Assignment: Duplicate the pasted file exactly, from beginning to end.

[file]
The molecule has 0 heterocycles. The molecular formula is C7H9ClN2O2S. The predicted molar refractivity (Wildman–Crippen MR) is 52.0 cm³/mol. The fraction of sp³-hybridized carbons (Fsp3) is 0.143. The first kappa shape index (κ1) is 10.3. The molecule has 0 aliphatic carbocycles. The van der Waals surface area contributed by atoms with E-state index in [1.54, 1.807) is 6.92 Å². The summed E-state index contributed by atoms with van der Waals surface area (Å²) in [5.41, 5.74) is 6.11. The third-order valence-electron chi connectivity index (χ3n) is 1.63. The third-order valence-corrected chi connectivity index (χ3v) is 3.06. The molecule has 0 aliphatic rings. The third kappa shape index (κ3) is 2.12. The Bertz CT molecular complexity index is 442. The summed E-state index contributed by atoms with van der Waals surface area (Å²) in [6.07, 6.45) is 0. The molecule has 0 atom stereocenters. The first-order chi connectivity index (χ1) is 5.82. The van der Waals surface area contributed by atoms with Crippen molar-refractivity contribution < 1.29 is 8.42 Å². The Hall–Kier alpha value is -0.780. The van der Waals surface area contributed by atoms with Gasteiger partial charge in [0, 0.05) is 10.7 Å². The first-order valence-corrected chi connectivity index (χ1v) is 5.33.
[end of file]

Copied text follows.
The molecule has 0 heterocycles. The molecular formula is C7H9ClN2O2S. The predicted molar refractivity (Wildman–Crippen MR) is 52.0 cm³/mol. The fraction of sp³-hybridized carbons (Fsp3) is 0.143. The first kappa shape index (κ1) is 10.3. The molecule has 0 aliphatic carbocycles. The van der Waals surface area contributed by atoms with E-state index in [1.54, 1.807) is 6.92 Å². The summed E-state index contributed by atoms with van der Waals surface area (Å²) in [5.41, 5.74) is 6.11. The third-order valence-electron chi connectivity index (χ3n) is 1.63. The third-order valence-corrected chi connectivity index (χ3v) is 3.06. The molecule has 0 aliphatic rings. The third kappa shape index (κ3) is 2.12. The Bertz CT molecular complexity index is 442. The summed E-state index contributed by atoms with van der Waals surface area (Å²) in [6.07, 6.45) is 0. The molecule has 0 atom stereocenters. The first-order chi connectivity index (χ1) is 5.82. The van der Waals surface area contributed by atoms with Crippen molar-refractivity contribution < 1.29 is 8.42 Å². The Hall–Kier alpha value is -0.780. The van der Waals surface area contributed by atoms with Gasteiger partial charge in [0, 0.05) is 10.7 Å². The first-order valence-corrected chi connectivity index (χ1v) is 5.33.